I went to an anti-Trump rally and I’ve never loved my country more.

“It’s shite being Scottish.” A phrase I’m all too familiar with, and it’s true. Of course, I’m quoting Mark ‘Rent-Boy’ Renton from the 1996 phenomenon that is Trainspotting, rather timely I would be watching such a film and endorsing such a phrase with the release of T2: Trainspotting, but that’s beside the point.

The point I am making is it’s hard being Scottish (believe me, as a straight, white male I know the world is on my side, but it’s open for debate that Scotland is an underdog in a certain union of nations). I’d go further than that, I would happily say it’s shite being Scottish. We’re shite…but we’re also amazing. We are passionate. We are loud. And we aren’t afraid to voice what we believe in – even when we know we aren’t being listened to (again and again).

It isn’t unusual to see a rally take place in Glasgow or Edinburgh – perhaps in George Square (or Independence Square for those Cybernat types) or on the Royal Concert Hall Steps, for the remaining time that they are there.

In the most reason of my 19 years I have had the privilege and know-how to witness these events first hand – Je Suis Charlie, Yes Scotland and Glasgow Sees Syria to name but a few.

So I guess it was no surprise that I found myself yet again on those steps and in George Square surrounded by people with a voice. We stood loud. We stood proud. It didn’t seem to matter that President Donald Trump was 3,420 miles away in the White House.

We came together, along with protests across the whole of Scotland, the United Kingdom and the rest of the world on January 30, 2017, showing solidarity with those being put through a terrible injustice and standing up for what we believe is right.

The protests I’m referring to of course is against the so called “Muslim Ban” being enforced by the newly inaugurated President Trump. If you’ve been in your own anti-social bubble for the last couple of weeks I’ll put it in brief:

  • USA elects a racist.
  • Racist does racist things.
  • Citizens from Syria, Iran, Sudan, Libya, Somalia, Yemen and Iraq (Aka Muslim-majority countries) banned from entering the US for 90 days.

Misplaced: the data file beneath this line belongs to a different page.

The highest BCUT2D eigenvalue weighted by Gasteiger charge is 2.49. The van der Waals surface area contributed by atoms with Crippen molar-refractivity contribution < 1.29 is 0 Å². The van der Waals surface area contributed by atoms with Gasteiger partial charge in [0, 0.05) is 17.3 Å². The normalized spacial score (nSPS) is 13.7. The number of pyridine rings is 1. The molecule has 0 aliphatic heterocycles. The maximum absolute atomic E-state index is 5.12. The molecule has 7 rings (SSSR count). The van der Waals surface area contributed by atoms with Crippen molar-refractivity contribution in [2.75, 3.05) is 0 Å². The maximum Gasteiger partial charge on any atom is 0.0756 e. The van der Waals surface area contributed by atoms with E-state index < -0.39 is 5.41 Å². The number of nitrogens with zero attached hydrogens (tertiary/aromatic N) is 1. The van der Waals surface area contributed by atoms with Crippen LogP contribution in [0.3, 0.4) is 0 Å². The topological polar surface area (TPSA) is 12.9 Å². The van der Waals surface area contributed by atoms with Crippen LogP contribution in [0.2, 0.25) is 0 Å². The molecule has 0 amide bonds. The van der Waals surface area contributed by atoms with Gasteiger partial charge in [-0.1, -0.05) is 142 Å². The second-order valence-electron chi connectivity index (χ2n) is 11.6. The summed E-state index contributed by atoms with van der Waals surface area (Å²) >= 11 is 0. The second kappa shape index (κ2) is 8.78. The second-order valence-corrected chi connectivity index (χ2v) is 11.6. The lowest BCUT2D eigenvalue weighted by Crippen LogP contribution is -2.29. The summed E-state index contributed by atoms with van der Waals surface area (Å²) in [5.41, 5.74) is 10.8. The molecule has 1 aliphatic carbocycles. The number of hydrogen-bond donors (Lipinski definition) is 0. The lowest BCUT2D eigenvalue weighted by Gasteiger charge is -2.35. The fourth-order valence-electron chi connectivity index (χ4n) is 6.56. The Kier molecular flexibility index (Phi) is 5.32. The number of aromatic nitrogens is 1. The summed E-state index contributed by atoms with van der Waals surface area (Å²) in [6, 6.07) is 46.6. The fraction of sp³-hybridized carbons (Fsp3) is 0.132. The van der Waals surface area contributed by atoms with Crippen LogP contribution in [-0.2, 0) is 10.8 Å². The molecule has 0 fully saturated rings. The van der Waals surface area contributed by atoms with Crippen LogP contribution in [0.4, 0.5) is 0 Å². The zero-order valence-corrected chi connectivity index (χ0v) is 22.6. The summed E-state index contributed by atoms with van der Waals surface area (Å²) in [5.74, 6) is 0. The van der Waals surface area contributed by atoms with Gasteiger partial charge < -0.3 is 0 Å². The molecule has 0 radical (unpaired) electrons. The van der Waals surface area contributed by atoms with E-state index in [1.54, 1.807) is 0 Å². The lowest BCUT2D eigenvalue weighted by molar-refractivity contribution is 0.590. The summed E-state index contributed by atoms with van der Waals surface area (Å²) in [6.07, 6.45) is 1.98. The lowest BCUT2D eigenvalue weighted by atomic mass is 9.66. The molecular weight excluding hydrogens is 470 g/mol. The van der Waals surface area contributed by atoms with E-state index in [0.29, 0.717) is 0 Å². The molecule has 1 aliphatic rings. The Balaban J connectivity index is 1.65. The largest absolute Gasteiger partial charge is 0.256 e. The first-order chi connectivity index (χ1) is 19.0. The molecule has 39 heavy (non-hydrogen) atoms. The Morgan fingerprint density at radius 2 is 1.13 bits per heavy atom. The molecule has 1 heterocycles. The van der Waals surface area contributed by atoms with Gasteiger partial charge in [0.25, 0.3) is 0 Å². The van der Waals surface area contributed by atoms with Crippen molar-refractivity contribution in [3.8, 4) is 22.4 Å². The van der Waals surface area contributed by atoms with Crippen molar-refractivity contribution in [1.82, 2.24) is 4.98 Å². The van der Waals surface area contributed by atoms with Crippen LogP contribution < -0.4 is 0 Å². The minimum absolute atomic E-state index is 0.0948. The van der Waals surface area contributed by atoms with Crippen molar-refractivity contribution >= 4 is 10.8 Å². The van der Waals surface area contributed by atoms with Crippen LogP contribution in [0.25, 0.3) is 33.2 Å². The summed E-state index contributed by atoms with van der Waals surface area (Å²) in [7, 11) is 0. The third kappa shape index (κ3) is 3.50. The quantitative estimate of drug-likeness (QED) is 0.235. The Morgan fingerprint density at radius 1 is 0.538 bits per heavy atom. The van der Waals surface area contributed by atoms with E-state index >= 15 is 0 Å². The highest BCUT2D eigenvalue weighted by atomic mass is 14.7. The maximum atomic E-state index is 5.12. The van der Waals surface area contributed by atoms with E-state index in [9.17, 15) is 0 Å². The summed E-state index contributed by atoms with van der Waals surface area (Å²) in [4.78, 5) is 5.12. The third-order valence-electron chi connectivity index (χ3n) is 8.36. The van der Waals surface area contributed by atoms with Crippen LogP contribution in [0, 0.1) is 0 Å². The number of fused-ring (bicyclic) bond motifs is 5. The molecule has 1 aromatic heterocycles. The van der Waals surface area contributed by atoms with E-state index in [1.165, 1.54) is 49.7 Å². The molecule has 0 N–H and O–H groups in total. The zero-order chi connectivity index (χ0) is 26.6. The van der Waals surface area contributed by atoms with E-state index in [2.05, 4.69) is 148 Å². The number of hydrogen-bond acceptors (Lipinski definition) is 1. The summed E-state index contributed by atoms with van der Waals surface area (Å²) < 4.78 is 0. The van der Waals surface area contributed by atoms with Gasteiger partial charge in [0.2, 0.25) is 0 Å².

• US refugee system suspended for 120 days. Many being detained at US airports.
  • FIVE year old US Citizen HANDCUFFED and detained with his Iranian mother because he posed a “security risk”.
  • Folk got pissed.
  • Pissed folk started a petition.
  • Petition turned to rallies.

Up to date? Good.


Copyright: Jack Aitchison

The question of just how many people turned up at the Glasgow event is up for debate. From my view I’d say at least a thousand. Other say just hundreds. But that doesn’t matter.

What matters is we have a voice.

I stood proudly in George Square, above the crowds perched on a statue, and I felt an immense sense of democracy. I turned to the people beside me, reminding them of how lucky we are to engage in such a protest. To imagine that in other countries gatherings like this would result in arrests and riot is beyond me. It’s shite being Scottish, but at least we have our democratic right.

And it wasn’t just in Glasgow. Thousands marched in Edinburgh and more so in London. Not only that, but a petition to ban Trump from making a State Visit to the United Kingdom has gathered 1.6 million signatures in just a couple of days.

I strongly urge you to sign it if you haven’t already – it is available here.

With the equivalent of a fifth of the population of Scotland voting to ban someone from entering the country, you’d think the Prime Minister would take heed to those calls? But not Theresa May. She, rather expectedly, defended her decision to invite Trump to the United Kingdom. The public’s voices being ignored by Tories?…Never.

But back to the Square and I’m looking at my phone…”Why protest against Trump when he won’t even care? This means nothing to him.”

This protest is not for Donald Trump. This protest isn’t even for me or you. This protest is for those who have been left feeling alone – for muslims, gays, women – anyone who has been left feeling isolated and unwanted by the ‘land of the free’.

This protest turned to these people, offered a shoulder and said that…

Scotland Welcomes You.

Here’s some of the pictures ZoePhillipsPhotography  and I snapped up at the rally:


Copyright: Jack Aitchison


Copyright: ZoePhillipsPhotography


Copyright: Jack Aitchison


Copyright: ZoePhillipsPhotography


Copyright: Jack Aitchison


Copyright: ZoePhillipsPhotography



Copyright: Jack Aitchison


Copyright: Jack Aitchison


Copyright: ZoePhillipsPhotography


Copyright: Jack Aitchison


Copyright: Jack Aitchison

Main Image © Zoe Phillips @ ZoePhillipsPhotography. Check out her photography page here and her blog here.


One thought on “I went to an anti-Trump rally and I’ve never loved my country more.

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